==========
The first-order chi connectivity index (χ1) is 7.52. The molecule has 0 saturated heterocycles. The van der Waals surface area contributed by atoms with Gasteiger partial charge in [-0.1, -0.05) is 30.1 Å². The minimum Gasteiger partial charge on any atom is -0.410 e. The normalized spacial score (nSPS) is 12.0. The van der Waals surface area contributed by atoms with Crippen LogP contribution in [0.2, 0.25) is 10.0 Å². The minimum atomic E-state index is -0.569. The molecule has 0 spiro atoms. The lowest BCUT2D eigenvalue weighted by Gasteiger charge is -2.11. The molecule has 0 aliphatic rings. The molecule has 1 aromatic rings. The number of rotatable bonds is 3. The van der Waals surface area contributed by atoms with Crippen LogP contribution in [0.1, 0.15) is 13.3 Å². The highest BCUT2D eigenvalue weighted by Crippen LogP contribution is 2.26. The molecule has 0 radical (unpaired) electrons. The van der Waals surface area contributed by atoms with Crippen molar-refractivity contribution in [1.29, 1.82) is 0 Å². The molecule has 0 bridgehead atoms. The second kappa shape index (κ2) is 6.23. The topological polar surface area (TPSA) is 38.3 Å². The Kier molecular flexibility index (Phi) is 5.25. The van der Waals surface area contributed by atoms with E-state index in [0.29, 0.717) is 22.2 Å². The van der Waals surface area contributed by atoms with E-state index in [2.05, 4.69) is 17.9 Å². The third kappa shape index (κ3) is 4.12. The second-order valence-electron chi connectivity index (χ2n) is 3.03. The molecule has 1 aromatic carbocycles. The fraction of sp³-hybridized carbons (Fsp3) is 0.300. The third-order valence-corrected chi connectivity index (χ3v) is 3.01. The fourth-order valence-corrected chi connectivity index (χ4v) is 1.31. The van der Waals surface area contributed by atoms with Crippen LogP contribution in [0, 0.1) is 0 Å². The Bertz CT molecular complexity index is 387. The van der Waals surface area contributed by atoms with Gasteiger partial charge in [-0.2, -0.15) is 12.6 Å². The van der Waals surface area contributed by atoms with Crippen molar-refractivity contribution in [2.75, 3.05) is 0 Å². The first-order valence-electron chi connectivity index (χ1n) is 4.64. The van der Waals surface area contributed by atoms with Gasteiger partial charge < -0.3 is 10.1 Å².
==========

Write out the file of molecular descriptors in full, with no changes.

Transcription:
The first-order chi connectivity index (χ1) is 7.52. The molecule has 0 saturated heterocycles. The van der Waals surface area contributed by atoms with Gasteiger partial charge in [-0.1, -0.05) is 30.1 Å². The minimum Gasteiger partial charge on any atom is -0.410 e. The normalized spacial score (nSPS) is 12.0. The van der Waals surface area contributed by atoms with Crippen LogP contribution in [0.2, 0.25) is 10.0 Å². The minimum atomic E-state index is -0.569. The molecule has 0 spiro atoms. The lowest BCUT2D eigenvalue weighted by Gasteiger charge is -2.11. The molecule has 0 aliphatic rings. The molecule has 1 aromatic rings. The number of rotatable bonds is 3. The van der Waals surface area contributed by atoms with Crippen LogP contribution in [0.1, 0.15) is 13.3 Å². The highest BCUT2D eigenvalue weighted by Crippen LogP contribution is 2.26. The molecule has 0 radical (unpaired) electrons. The van der Waals surface area contributed by atoms with Crippen molar-refractivity contribution in [1.29, 1.82) is 0 Å². The molecule has 0 bridgehead atoms. The second kappa shape index (κ2) is 6.23. The topological polar surface area (TPSA) is 38.3 Å². The Kier molecular flexibility index (Phi) is 5.25. The van der Waals surface area contributed by atoms with E-state index in [0.29, 0.717) is 22.2 Å². The van der Waals surface area contributed by atoms with E-state index in [2.05, 4.69) is 17.9 Å². The third kappa shape index (κ3) is 4.12. The second-order valence-electron chi connectivity index (χ2n) is 3.03. The molecule has 1 aromatic carbocycles. The fraction of sp³-hybridized carbons (Fsp3) is 0.300. The third-order valence-corrected chi connectivity index (χ3v) is 3.01. The fourth-order valence-corrected chi connectivity index (χ4v) is 1.31. The van der Waals surface area contributed by atoms with Crippen LogP contribution in [0, 0.1) is 0 Å². The Bertz CT molecular complexity index is 387. The van der Waals surface area contributed by atoms with Gasteiger partial charge in [-0.2, -0.15) is 12.6 Å². The van der Waals surface area contributed by atoms with Crippen molar-refractivity contribution in [2.75, 3.05) is 0 Å². The first-order valence-electron chi connectivity index (χ1n) is 4.64. The van der Waals surface area contributed by atoms with Gasteiger partial charge < -0.3 is 10.1 Å².